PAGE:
The teacher pool is getting smaller, and naturally, is getting filled with less qualified candidates, according to public school superintendents. In The Gallup 2017 Survey of K–12 School District Superintendents, 67 percent of respondents said the quantity of new teacher candidates is decreasing and 39 percent said the quality is also declining.
When it comes to recruiting and retaining effective teachers, large percentages of superintendents from suburban districts rated that they were still very effective (46 and 60 percent, respectively), but city and rural leaders are not faring as well. Though city superintendents rank themselves higher for recruiting educators, they are on par with rural superintendents for retaining them.
With 81 percent of superintendents reporting that improving the academic performance of underprepared students is their biggest challenge, finding ways to bring in more qualified teachers is a priority.
Thankfully, technologies such as virtual reality and collaboration software can assist with the training and recruiting of better teachers.
VR Preps Teachers for the Classroom
Virtual reality can be more than just a source of entertainment. For student-teachers, it can be a vital training ground. Researchers at the University at Buffalo created a VR platform that simulates difficult student behaviors in the classroom to give future teachers opportunities to react in a safe setting.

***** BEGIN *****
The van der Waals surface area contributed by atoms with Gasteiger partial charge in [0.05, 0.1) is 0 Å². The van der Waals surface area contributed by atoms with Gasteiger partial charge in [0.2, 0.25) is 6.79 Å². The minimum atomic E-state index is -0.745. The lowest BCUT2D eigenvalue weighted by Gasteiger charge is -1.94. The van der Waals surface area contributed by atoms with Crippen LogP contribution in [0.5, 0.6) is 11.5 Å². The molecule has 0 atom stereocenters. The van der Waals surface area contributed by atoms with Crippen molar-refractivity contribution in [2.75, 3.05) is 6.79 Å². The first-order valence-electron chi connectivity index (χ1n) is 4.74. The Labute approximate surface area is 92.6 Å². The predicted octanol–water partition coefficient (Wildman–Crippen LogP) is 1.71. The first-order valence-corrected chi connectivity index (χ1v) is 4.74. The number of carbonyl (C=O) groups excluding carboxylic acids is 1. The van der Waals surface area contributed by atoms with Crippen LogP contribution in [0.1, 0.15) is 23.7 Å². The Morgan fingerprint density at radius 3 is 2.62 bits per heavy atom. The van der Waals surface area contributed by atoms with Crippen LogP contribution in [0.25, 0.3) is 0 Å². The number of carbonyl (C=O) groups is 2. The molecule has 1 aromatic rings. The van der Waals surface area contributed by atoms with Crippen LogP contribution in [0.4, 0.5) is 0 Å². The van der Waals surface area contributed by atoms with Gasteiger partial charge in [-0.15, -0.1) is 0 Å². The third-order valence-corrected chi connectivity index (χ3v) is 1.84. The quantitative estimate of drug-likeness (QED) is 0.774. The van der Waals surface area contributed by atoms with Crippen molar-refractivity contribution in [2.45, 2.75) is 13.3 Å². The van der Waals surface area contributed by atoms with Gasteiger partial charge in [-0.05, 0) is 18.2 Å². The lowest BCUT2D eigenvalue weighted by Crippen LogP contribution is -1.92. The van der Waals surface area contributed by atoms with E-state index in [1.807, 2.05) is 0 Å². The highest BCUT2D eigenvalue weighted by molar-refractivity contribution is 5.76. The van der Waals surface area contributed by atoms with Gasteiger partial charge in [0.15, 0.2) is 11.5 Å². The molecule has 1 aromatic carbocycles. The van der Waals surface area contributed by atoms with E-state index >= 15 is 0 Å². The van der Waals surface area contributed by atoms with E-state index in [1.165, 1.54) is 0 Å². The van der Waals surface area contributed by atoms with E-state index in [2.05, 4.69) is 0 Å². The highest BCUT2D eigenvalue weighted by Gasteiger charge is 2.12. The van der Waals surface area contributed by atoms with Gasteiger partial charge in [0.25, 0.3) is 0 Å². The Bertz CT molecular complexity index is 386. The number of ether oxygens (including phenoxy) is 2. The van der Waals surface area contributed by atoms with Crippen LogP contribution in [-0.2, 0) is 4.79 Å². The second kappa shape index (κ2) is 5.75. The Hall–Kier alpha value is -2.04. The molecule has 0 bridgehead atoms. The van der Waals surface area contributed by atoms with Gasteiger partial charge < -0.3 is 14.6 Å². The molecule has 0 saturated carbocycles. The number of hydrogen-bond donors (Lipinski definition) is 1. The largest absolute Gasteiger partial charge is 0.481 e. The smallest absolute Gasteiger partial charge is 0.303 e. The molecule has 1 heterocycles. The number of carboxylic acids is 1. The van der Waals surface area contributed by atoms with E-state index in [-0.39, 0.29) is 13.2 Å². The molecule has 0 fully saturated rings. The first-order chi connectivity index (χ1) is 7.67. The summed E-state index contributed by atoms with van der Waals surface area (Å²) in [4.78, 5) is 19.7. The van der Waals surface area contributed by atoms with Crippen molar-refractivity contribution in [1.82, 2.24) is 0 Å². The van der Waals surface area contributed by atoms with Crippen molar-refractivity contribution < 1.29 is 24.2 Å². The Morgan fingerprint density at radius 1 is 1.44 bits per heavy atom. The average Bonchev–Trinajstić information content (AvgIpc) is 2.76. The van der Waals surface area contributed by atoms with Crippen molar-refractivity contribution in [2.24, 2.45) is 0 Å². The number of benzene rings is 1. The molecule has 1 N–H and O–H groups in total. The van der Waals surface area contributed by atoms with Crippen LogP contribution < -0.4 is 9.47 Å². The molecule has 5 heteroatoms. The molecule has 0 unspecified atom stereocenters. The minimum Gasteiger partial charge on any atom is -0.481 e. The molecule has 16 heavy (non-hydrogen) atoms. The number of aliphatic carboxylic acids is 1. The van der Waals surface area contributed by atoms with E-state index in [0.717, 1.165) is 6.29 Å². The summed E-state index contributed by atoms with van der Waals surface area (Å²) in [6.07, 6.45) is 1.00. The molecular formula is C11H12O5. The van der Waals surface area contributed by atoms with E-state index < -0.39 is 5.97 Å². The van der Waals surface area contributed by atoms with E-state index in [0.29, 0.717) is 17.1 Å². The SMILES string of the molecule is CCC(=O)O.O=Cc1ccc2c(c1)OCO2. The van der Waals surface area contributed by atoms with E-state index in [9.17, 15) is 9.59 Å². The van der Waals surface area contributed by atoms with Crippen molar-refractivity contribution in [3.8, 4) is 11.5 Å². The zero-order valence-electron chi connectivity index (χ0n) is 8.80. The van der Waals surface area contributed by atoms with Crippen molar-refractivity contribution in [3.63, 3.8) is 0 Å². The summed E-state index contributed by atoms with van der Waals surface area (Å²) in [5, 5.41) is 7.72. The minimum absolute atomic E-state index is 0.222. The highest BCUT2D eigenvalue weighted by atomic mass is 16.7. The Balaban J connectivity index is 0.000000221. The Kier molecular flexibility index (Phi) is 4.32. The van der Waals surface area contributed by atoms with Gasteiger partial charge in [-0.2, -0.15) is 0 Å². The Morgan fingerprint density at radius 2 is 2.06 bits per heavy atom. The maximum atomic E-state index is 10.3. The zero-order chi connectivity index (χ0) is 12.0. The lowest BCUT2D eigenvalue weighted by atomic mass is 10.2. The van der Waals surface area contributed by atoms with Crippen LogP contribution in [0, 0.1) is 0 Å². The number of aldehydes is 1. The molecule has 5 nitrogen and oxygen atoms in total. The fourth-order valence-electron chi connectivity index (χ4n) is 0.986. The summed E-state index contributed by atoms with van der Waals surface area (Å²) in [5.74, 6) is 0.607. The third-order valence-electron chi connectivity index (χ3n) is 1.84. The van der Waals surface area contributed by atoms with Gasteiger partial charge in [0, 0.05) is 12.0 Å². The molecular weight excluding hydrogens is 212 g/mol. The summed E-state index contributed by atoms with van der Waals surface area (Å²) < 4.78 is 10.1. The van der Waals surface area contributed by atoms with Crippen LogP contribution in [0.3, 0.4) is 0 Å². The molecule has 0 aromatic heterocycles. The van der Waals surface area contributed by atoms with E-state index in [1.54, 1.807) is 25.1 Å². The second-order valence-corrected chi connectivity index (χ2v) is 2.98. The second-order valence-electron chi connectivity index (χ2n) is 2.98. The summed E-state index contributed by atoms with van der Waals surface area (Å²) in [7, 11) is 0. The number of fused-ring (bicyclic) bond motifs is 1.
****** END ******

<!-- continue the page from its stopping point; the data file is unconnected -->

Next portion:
Their research also gives prospective teachers more time in the classroom than they would normally receive, thus giving them even more prep time for the real thing.
“We have this interactive, true, authentic classroom environment that allows teachers to practice their teaching,” Richard Lamb, a lead researcher on the training project and an associate professor and director of the Neurocognition Science Laboratory, tells EdTech.
Virtual Tools Bring Better Teachers to Remote Schools
Remote school districts looking to attract better teachers might just need to offer them a virtual gig.
It doesn’t get much more remote than Kodiak Island Borough School District, which is separated from mainland Alaska. Recruiting talented teachers there, however, is no longer an issue thanks to videoconferencing technology.
Using videoconferencing systems, cloud-based collaboration learning platforms and satellite-based broadband communications, district leaders have given students access to better teachers and more diverse classes, EdTech reports.
Rural districts in the mainland U.S. can also hire better teachers through virtual means. For example, Pen Argyl Area School District in Northampton County, Penn., offers a plethora of online courses from teachers outside of the district.
“We’re finding virtual learning to be a very useful option for giving our students access to new opportunities,” says Mike Peck, PAASD’s district coordinator of online and blended learning, in an EdTech article. “It fills niche areas that we wouldn’t have been able to service in the past.”
Virtual teachers were also the solution for a teacher shortage in Georgia’s Bibb County School District, Education Week reports. The district hired 10 virtual teachers to fill vacant teaching positions and ensure their students were still getting a quality education.